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My life drastically changed for the better when I walked into HARP

“I was sleeping on the seafront with just my two bags, my clothes and my medication. I was using every day for about three and half years then went cold turkey."

Before becoming homeless Eddie had worked as a chef for 15 years. "I used to go out at weekends socialising with colleagues and taking drugs very occasionally. It went wrong for me when lockdown hit. I went from working 60 hours plus a week to doing nothing. I was lonely and my mental health was suffering. I had no sense of purpose so in the end I began misusing substances but slowly this got out of control until eventually I was using drugs every day.

When returning to work after lockdown, I was still using drugs but only outside of work. One day, drugs were found in my flat. As a result, I lost my job which in turn meant I lost my home. I was left with no job, no home, no nothing.”

Eddie is diabetic and needs regular injections of insulin and to keep his medication refrigerated, something that wasn’t possible when sleeping on the streets.

“The first few days sleeping rough were the hardest. No money, no food and no friends. Who I thought were friends didn’t want to help, which makes you realise who your real friends are.

As I couldn’t keep my insulin in a fridge, I couldn’t use it. My diabetes went really bad.”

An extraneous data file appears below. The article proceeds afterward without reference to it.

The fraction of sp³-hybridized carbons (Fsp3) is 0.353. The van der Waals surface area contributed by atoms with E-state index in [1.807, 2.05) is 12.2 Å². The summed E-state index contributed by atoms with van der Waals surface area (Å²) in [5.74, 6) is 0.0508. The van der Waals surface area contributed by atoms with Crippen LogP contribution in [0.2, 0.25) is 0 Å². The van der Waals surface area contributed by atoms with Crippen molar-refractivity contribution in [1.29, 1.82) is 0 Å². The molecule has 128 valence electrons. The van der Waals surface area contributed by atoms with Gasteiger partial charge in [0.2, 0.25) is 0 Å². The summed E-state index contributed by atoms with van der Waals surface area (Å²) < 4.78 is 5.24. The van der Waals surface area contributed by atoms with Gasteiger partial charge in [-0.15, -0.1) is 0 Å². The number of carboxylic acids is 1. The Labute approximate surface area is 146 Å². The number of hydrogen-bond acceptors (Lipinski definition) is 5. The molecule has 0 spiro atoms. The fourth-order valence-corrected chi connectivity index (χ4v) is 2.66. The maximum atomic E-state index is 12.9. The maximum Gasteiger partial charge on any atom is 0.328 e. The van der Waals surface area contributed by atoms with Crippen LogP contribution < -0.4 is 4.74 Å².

“What happened to me could easily happen to many people who live hand to mouth with little savings.”

Nine months on, Eddie has a roof over his head and a part-time job in catering at HARP.

“It brought me to tears. A random person just come and give you something, but people who have known you for years turn their back on you. It makes a big difference.”

Eddie spent 14 days sleeping rough before he was directed to HARP.

With HARP’s support, Eddie was given a room in a hostel and a fridge to keep his insulin. He started to follow HARP on social media and saw an advert for a volunteer to make breakfasts at the HARP Bradbury Centre. He began volunteering his time twice a week.

“They gave me two shifts at first and gradually I took on more and more as I really enjoyed it.”

HARP staff were so impressed with not only Eddie’s skills but his work ethic that when a vacancy came up for a part-time catering assistant position Eddie was encouraged to apply. He was successful in his application, and he now works for HARP and is rebuilding his life.

“My life has drastically changed for the better since I walked into HARP. I’m not sure where I’d be today if I hadn’t been referred to them.”

Every year, HARP support around 1,000 local people who are experiencing homelessness or at risk of losing their home. Your donation will help us make Christmas a special time for the people we work with, as well as to help us work with more people experiencing homelessness in 2024 and beyond.

Donations to our Christmas appeal will help us to provide care and support as well as meals, entertainment, activities to local homeless people over the Christmas period and beyond. All donations will be spent where we feel the need is greatest.


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